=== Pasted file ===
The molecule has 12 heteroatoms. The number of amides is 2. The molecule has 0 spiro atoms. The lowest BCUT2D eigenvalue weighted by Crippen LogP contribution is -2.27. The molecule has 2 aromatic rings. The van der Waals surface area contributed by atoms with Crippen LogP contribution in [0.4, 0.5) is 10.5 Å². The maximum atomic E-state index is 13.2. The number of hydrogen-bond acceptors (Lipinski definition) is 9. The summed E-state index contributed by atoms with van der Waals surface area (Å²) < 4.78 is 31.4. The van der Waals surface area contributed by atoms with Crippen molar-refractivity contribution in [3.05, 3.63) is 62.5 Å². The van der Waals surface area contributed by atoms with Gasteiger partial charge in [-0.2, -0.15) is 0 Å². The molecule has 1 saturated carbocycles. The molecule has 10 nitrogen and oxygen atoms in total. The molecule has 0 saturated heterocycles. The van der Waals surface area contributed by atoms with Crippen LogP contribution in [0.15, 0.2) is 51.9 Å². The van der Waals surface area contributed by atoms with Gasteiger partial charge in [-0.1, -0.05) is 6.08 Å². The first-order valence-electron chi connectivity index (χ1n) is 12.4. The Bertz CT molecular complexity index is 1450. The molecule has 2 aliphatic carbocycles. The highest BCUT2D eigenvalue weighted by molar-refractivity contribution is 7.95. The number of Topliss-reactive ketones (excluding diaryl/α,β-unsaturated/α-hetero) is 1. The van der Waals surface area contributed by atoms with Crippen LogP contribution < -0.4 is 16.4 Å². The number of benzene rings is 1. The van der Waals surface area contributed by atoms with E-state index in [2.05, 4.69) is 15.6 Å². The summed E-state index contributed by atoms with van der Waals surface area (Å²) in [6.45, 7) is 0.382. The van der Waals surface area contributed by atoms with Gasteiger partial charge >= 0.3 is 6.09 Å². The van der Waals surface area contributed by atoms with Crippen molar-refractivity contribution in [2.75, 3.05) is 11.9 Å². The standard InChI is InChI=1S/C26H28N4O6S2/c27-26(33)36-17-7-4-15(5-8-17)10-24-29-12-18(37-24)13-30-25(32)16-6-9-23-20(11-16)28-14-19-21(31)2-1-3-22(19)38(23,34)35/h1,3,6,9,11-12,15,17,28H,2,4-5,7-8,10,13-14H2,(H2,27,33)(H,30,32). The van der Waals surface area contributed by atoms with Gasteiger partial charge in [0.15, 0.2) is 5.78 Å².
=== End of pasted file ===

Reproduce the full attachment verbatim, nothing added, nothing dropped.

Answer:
The molecule has 12 heteroatoms. The number of amides is 2. The molecule has 0 spiro atoms. The lowest BCUT2D eigenvalue weighted by Crippen LogP contribution is -2.27. The molecule has 2 aromatic rings. The van der Waals surface area contributed by atoms with Crippen LogP contribution in [0.4, 0.5) is 10.5 Å². The maximum atomic E-state index is 13.2. The number of hydrogen-bond acceptors (Lipinski definition) is 9. The summed E-state index contributed by atoms with van der Waals surface area (Å²) < 4.78 is 31.4. The van der Waals surface area contributed by atoms with Crippen molar-refractivity contribution in [3.05, 3.63) is 62.5 Å². The van der Waals surface area contributed by atoms with Gasteiger partial charge in [-0.2, -0.15) is 0 Å². The molecule has 1 saturated carbocycles. The molecule has 10 nitrogen and oxygen atoms in total. The molecule has 0 saturated heterocycles. The van der Waals surface area contributed by atoms with Crippen LogP contribution in [0.15, 0.2) is 51.9 Å². The van der Waals surface area contributed by atoms with Gasteiger partial charge in [-0.1, -0.05) is 6.08 Å². The first-order valence-electron chi connectivity index (χ1n) is 12.4. The Bertz CT molecular complexity index is 1450. The molecule has 2 aliphatic carbocycles. The highest BCUT2D eigenvalue weighted by molar-refractivity contribution is 7.95. The number of Topliss-reactive ketones (excluding diaryl/α,β-unsaturated/α-hetero) is 1. The van der Waals surface area contributed by atoms with Crippen LogP contribution < -0.4 is 16.4 Å². The number of benzene rings is 1. The van der Waals surface area contributed by atoms with E-state index in [2.05, 4.69) is 15.6 Å². The summed E-state index contributed by atoms with van der Waals surface area (Å²) in [6.45, 7) is 0.382. The van der Waals surface area contributed by atoms with Gasteiger partial charge >= 0.3 is 6.09 Å². The van der Waals surface area contributed by atoms with Crippen molar-refractivity contribution in [2.75, 3.05) is 11.9 Å². The standard InChI is InChI=1S/C26H28N4O6S2/c27-26(33)36-17-7-4-15(5-8-17)10-24-29-12-18(37-24)13-30-25(32)16-6-9-23-20(11-16)28-14-19-21(31)2-1-3-22(19)38(23,34)35/h1,3,6,9,11-12,15,17,28H,2,4-5,7-8,10,13-14H2,(H2,27,33)(H,30,32). The van der Waals surface area contributed by atoms with Gasteiger partial charge in [0.15, 0.2) is 5.78 Å².